But there is something rather predictable about the tale. It must be said that the plot itself is rather sparse, and much of it is concerned with the psychology of Lucy and her efforts to protect herself from possible heartbreaks, following the deaths of those around her early in her life, to try and make herself less vulnerable. She may be repressed and lonely, but she's safeguarding herself from getting hurt. In a sense it is even more autobiographical than we may have thought at first, in mirroring the life of Charlotte herself who lost her mother at an early age and her two eldest sisters in quick succession.
Moreover I find it rather over-written, although this was a common failing - or might we say fashion - in many novels of the time. Publishers had not yet become alive to the concept of editing in the interests of 'more is less - less is more'. How many other mid-19th century works consist of around 500 pages of close print? A goodly number, I'd say. I fear that as is so often the case there's too much description, too much dialogue, and not really enough story to sustain such a lengthy work.
'Jane Eyre' is similar in many ways, and for me that provides enough drama to drive the story with interest. 'Villette' has its defenders, even those who regard it as her best book. I beg to differ - in fact, I found it definitely lacking in drama. It was as if she had already written and published the novel she had always wanted to write, and then like many an author after her she had found herself falling back on to the formula, or else said yes to publishers who were asking for more of the same.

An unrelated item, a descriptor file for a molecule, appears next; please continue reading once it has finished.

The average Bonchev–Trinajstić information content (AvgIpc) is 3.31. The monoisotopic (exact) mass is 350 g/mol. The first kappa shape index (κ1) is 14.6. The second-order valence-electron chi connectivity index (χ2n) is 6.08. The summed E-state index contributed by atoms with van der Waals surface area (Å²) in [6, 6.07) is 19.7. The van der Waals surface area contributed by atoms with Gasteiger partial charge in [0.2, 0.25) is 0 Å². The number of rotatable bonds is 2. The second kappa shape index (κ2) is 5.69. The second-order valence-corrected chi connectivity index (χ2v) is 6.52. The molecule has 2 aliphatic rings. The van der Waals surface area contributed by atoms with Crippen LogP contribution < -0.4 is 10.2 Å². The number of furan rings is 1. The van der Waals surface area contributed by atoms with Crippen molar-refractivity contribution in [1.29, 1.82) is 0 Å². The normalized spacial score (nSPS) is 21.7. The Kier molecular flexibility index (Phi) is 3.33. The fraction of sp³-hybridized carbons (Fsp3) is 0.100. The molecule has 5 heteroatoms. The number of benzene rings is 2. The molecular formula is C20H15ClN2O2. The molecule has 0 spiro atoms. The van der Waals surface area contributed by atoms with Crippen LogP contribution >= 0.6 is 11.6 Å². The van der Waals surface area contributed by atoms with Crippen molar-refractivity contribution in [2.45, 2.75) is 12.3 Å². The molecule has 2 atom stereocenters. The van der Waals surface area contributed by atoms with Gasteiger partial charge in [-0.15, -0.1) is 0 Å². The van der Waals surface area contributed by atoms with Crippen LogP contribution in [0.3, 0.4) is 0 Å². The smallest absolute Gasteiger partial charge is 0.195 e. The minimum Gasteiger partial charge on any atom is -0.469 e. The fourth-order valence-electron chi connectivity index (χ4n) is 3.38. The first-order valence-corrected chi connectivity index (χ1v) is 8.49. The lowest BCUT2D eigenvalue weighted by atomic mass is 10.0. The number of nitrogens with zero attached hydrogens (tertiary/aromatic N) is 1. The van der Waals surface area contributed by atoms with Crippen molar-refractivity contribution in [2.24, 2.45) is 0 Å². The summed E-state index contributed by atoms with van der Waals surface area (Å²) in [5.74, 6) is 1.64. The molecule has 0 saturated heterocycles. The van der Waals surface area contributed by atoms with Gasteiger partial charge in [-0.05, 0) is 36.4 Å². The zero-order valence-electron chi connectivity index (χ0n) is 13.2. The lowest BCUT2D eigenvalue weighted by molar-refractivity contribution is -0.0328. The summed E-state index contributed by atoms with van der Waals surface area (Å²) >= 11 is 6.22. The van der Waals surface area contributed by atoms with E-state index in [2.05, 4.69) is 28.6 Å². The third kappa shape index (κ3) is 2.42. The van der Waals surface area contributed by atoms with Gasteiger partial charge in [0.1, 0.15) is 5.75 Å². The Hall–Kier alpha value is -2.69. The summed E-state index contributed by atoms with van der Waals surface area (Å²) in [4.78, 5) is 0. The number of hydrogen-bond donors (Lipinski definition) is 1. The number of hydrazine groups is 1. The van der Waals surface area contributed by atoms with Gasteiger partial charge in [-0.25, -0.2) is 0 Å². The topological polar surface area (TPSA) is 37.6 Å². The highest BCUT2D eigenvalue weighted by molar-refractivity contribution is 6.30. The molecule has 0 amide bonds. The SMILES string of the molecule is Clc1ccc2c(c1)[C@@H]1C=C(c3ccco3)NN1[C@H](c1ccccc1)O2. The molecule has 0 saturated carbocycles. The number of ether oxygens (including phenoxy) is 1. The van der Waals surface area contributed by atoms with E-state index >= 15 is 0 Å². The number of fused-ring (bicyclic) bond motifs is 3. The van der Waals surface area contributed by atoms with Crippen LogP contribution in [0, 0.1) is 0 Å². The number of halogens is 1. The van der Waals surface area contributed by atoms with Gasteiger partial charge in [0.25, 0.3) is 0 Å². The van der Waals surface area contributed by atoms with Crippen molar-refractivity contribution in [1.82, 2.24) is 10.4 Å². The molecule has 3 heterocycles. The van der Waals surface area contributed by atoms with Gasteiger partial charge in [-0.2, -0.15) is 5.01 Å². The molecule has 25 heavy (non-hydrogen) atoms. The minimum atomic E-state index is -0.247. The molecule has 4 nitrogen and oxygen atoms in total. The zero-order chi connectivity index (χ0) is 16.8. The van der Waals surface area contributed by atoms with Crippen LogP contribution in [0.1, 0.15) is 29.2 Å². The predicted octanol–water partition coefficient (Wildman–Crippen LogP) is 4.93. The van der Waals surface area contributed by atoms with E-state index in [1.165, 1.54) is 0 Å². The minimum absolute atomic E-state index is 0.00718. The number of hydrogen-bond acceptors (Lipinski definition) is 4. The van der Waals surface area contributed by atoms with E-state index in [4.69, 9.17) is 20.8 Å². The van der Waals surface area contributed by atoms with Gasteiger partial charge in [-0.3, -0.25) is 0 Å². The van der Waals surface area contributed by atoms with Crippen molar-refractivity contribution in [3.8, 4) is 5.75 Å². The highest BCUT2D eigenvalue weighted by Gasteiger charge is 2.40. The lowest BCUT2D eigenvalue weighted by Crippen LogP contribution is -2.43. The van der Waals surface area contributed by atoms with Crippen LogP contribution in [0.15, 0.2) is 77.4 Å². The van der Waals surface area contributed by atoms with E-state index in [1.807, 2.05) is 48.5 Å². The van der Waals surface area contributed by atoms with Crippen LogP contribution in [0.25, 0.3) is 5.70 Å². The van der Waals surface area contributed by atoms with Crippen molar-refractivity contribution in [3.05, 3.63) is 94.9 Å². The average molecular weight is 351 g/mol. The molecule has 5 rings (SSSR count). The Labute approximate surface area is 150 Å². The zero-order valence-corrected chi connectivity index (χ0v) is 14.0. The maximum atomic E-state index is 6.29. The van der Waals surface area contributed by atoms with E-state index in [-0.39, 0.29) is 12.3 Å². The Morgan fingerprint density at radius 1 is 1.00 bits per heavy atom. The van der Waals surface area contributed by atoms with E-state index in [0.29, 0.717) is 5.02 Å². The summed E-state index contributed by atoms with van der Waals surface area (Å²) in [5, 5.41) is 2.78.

TO READ OR NOT TO READ?
If you are familiar with the family's other books, and are fascinated with the Brontës as people, which I always have been, you might enjoy this. It's certainly worth a try. But in my view it's certainly not the one you should be starting with.
[Revised version of a review I originally posted on ciao]
Ask most people to name one Charlotte Bronte and the chances are they'll say 'Jane Eyre'. Ask them to name another and they'll probably either draw a blank. But CB also wrote another classic, 'Villette' (as well as the rather dull 'Shirley' and the fascinating but very weird 'The Professor').
The titular Villette is a small Belgian town where respectable-but-penniless English heroine Lucy Snowe travels to find work teaching at a girls' boarding school.
Outwardly self-contained and controlled, Lucy is determined to remain independent and uncowed by circumstances including suspicious, plotting and bullying colleagues, stupid and deceitful students and her own tumultuous inner feelings.
There is a large autobiographical element, as CB spent time as a governess in Brussels. Her unhappiness there clearly colours her view of the Belgians - the anti-European bias is blatant with Belgian girls all depicted as dull, untrustworth and morally dubious.
However, we are aware that in Lucy Snowe we have an unreliable narrator. She keeps her true feelings hidden from the reader almost as much as from her colleagues and you feel this is entirely in character and masterfully done. And for my money the end revelation packs even more of a surprising punch than the famous 'Reader, I married him' of Jane Eyre.